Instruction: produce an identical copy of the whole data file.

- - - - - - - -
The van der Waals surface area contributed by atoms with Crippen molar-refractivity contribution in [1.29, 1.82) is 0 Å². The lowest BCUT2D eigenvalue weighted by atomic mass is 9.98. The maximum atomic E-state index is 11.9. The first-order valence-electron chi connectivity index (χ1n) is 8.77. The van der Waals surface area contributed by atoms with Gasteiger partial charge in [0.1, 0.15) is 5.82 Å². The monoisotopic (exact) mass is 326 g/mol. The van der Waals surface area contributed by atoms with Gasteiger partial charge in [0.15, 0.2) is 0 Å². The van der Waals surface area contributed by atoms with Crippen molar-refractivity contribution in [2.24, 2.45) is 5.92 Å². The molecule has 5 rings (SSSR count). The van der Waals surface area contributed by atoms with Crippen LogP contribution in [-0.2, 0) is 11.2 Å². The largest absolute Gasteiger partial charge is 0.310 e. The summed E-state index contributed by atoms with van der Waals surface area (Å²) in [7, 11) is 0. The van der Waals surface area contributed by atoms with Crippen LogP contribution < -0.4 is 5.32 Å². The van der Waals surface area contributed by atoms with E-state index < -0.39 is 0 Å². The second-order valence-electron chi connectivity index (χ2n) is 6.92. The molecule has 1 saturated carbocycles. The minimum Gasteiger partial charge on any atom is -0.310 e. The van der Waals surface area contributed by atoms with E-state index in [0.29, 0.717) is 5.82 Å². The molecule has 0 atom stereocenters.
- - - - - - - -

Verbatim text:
The van der Waals surface area contributed by atoms with Crippen molar-refractivity contribution in [1.29, 1.82) is 0 Å². The lowest BCUT2D eigenvalue weighted by atomic mass is 9.98. The maximum atomic E-state index is 11.9. The first-order valence-electron chi connectivity index (χ1n) is 8.77. The van der Waals surface area contributed by atoms with Gasteiger partial charge in [0.1, 0.15) is 5.82 Å². The monoisotopic (exact) mass is 326 g/mol. The van der Waals surface area contributed by atoms with Gasteiger partial charge in [0.15, 0.2) is 0 Å². The van der Waals surface area contributed by atoms with Crippen molar-refractivity contribution in [2.24, 2.45) is 5.92 Å². The molecule has 5 rings (SSSR count). The van der Waals surface area contributed by atoms with Crippen LogP contribution in [-0.2, 0) is 11.2 Å². The largest absolute Gasteiger partial charge is 0.310 e. The summed E-state index contributed by atoms with van der Waals surface area (Å²) in [7, 11) is 0. The van der Waals surface area contributed by atoms with Crippen LogP contribution < -0.4 is 5.32 Å². The van der Waals surface area contributed by atoms with E-state index < -0.39 is 0 Å². The second-order valence-electron chi connectivity index (χ2n) is 6.92. The molecule has 1 saturated carbocycles. The minimum Gasteiger partial charge on any atom is -0.310 e. The van der Waals surface area contributed by atoms with E-state index in [0.29, 0.717) is 5.82 Å². The molecule has 0 atom stereocenters.